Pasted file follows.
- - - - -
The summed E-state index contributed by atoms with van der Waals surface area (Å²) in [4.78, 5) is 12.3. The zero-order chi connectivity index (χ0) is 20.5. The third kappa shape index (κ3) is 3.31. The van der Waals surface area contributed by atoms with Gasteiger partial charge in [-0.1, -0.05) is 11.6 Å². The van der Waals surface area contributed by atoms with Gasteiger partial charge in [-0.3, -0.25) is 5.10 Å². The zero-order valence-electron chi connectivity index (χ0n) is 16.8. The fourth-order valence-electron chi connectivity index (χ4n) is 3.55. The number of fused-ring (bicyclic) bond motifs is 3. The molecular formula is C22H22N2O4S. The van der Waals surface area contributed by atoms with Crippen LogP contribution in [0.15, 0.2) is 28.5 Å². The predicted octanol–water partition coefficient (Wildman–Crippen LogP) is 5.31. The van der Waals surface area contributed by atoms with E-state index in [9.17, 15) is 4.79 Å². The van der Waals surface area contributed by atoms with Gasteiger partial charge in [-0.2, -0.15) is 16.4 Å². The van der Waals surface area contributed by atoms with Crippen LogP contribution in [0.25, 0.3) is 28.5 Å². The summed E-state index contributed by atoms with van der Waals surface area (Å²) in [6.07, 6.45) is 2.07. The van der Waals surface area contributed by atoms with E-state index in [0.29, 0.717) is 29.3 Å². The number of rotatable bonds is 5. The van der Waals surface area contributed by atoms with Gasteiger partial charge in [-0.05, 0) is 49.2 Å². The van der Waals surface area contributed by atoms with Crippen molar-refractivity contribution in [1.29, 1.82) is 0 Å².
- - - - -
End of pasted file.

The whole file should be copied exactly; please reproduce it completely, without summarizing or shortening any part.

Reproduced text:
The summed E-state index contributed by atoms with van der Waals surface area (Å²) in [4.78, 5) is 12.3. The zero-order chi connectivity index (χ0) is 20.5. The third kappa shape index (κ3) is 3.31. The van der Waals surface area contributed by atoms with Gasteiger partial charge in [-0.1, -0.05) is 11.6 Å². The van der Waals surface area contributed by atoms with Gasteiger partial charge in [-0.3, -0.25) is 5.10 Å². The zero-order valence-electron chi connectivity index (χ0n) is 16.8. The fourth-order valence-electron chi connectivity index (χ4n) is 3.55. The number of fused-ring (bicyclic) bond motifs is 3. The molecular formula is C22H22N2O4S. The van der Waals surface area contributed by atoms with Crippen LogP contribution in [0.15, 0.2) is 28.5 Å². The predicted octanol–water partition coefficient (Wildman–Crippen LogP) is 5.31. The van der Waals surface area contributed by atoms with E-state index in [9.17, 15) is 4.79 Å². The van der Waals surface area contributed by atoms with Gasteiger partial charge in [-0.2, -0.15) is 16.4 Å². The van der Waals surface area contributed by atoms with Crippen LogP contribution in [0.25, 0.3) is 28.5 Å². The summed E-state index contributed by atoms with van der Waals surface area (Å²) in [6.07, 6.45) is 2.07. The van der Waals surface area contributed by atoms with E-state index in [0.29, 0.717) is 29.3 Å². The number of rotatable bonds is 5. The van der Waals surface area contributed by atoms with Gasteiger partial charge in [-0.05, 0) is 49.2 Å². The van der Waals surface area contributed by atoms with Crippen molar-refractivity contribution in [1.29, 1.82) is 0 Å².